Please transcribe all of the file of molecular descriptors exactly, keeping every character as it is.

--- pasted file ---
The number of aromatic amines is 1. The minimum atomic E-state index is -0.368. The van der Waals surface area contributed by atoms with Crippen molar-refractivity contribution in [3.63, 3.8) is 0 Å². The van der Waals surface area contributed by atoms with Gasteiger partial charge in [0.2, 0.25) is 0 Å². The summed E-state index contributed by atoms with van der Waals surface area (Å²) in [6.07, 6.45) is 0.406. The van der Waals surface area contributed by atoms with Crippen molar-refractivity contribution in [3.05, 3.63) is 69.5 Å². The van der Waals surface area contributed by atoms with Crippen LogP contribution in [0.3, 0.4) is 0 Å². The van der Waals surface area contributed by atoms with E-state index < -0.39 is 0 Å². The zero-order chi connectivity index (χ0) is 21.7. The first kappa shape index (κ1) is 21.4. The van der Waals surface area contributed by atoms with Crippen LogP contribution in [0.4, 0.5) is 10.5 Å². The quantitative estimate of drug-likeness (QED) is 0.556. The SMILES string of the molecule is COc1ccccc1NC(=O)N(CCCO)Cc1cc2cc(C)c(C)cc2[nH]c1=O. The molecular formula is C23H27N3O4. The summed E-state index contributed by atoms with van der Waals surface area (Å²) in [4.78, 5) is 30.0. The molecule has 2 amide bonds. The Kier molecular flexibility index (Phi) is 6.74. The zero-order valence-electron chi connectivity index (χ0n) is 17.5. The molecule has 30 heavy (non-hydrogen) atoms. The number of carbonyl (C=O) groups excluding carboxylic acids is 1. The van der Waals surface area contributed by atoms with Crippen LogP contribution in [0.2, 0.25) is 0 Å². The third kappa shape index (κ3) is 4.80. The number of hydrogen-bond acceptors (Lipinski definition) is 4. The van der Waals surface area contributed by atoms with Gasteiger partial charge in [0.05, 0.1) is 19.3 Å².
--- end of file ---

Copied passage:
The number of aromatic amines is 1. The minimum atomic E-state index is -0.368. The van der Waals surface area contributed by atoms with Crippen molar-refractivity contribution in [3.63, 3.8) is 0 Å². The van der Waals surface area contributed by atoms with Gasteiger partial charge in [0.2, 0.25) is 0 Å². The summed E-state index contributed by atoms with van der Waals surface area (Å²) in [6.07, 6.45) is 0.406. The van der Waals surface area contributed by atoms with Crippen molar-refractivity contribution in [3.05, 3.63) is 69.5 Å². The van der Waals surface area contributed by atoms with Crippen LogP contribution in [0.3, 0.4) is 0 Å². The van der Waals surface area contributed by atoms with E-state index < -0.39 is 0 Å². The zero-order chi connectivity index (χ0) is 21.7. The first kappa shape index (κ1) is 21.4. The van der Waals surface area contributed by atoms with Crippen LogP contribution in [0.4, 0.5) is 10.5 Å². The quantitative estimate of drug-likeness (QED) is 0.556. The SMILES string of the molecule is COc1ccccc1NC(=O)N(CCCO)Cc1cc2cc(C)c(C)cc2[nH]c1=O. The molecular formula is C23H27N3O4. The summed E-state index contributed by atoms with van der Waals surface area (Å²) in [4.78, 5) is 30.0. The molecule has 2 amide bonds. The Kier molecular flexibility index (Phi) is 6.74. The zero-order valence-electron chi connectivity index (χ0n) is 17.5. The molecule has 30 heavy (non-hydrogen) atoms. The number of carbonyl (C=O) groups excluding carboxylic acids is 1. The van der Waals surface area contributed by atoms with Crippen LogP contribution in [0.2, 0.25) is 0 Å². The third kappa shape index (κ3) is 4.80. The number of hydrogen-bond acceptors (Lipinski definition) is 4. The van der Waals surface area contributed by atoms with Gasteiger partial charge in [0.05, 0.1) is 19.3 Å².